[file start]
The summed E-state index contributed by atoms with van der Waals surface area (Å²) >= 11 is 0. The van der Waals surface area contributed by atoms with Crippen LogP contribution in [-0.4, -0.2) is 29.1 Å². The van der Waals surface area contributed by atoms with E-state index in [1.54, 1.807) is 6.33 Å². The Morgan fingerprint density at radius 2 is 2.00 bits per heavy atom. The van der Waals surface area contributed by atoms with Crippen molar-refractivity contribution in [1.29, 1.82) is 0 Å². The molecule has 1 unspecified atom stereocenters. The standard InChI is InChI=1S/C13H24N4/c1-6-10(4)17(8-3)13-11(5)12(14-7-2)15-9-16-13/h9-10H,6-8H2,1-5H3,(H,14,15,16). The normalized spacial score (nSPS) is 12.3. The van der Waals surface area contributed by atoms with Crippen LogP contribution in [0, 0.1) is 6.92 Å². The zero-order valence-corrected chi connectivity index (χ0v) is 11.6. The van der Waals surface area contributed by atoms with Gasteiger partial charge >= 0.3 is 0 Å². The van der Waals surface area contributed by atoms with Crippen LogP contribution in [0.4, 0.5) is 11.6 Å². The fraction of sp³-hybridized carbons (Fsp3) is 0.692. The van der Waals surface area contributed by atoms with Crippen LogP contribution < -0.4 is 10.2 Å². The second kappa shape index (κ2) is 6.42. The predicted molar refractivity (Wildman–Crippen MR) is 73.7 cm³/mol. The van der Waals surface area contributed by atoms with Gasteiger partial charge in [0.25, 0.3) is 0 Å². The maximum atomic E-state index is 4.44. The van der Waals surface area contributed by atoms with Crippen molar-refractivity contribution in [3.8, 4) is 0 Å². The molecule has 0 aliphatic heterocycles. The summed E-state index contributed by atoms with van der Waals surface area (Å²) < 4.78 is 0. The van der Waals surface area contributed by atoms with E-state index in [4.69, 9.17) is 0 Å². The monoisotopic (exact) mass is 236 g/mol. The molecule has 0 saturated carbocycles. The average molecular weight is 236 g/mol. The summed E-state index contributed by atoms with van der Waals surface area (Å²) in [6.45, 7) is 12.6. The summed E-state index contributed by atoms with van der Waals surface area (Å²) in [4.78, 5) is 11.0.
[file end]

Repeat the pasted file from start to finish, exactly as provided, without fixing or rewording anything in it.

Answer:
The summed E-state index contributed by atoms with van der Waals surface area (Å²) >= 11 is 0. The van der Waals surface area contributed by atoms with Crippen LogP contribution in [-0.4, -0.2) is 29.1 Å². The van der Waals surface area contributed by atoms with E-state index in [1.54, 1.807) is 6.33 Å². The Morgan fingerprint density at radius 2 is 2.00 bits per heavy atom. The van der Waals surface area contributed by atoms with Crippen molar-refractivity contribution in [1.29, 1.82) is 0 Å². The molecule has 1 unspecified atom stereocenters. The standard InChI is InChI=1S/C13H24N4/c1-6-10(4)17(8-3)13-11(5)12(14-7-2)15-9-16-13/h9-10H,6-8H2,1-5H3,(H,14,15,16). The normalized spacial score (nSPS) is 12.3. The van der Waals surface area contributed by atoms with Crippen LogP contribution in [0, 0.1) is 6.92 Å². The zero-order valence-corrected chi connectivity index (χ0v) is 11.6. The van der Waals surface area contributed by atoms with Gasteiger partial charge >= 0.3 is 0 Å². The van der Waals surface area contributed by atoms with Crippen LogP contribution in [0.4, 0.5) is 11.6 Å². The fraction of sp³-hybridized carbons (Fsp3) is 0.692. The van der Waals surface area contributed by atoms with Crippen LogP contribution < -0.4 is 10.2 Å². The second kappa shape index (κ2) is 6.42. The predicted molar refractivity (Wildman–Crippen MR) is 73.7 cm³/mol. The van der Waals surface area contributed by atoms with Gasteiger partial charge in [0.25, 0.3) is 0 Å². The maximum atomic E-state index is 4.44. The van der Waals surface area contributed by atoms with Crippen molar-refractivity contribution in [3.8, 4) is 0 Å². The molecule has 0 aliphatic heterocycles. The summed E-state index contributed by atoms with van der Waals surface area (Å²) < 4.78 is 0. The van der Waals surface area contributed by atoms with E-state index in [4.69, 9.17) is 0 Å². The monoisotopic (exact) mass is 236 g/mol. The molecule has 0 saturated carbocycles. The average molecular weight is 236 g/mol. The summed E-state index contributed by atoms with van der Waals surface area (Å²) in [6.45, 7) is 12.6. The summed E-state index contributed by atoms with van der Waals surface area (Å²) in [4.78, 5) is 11.0.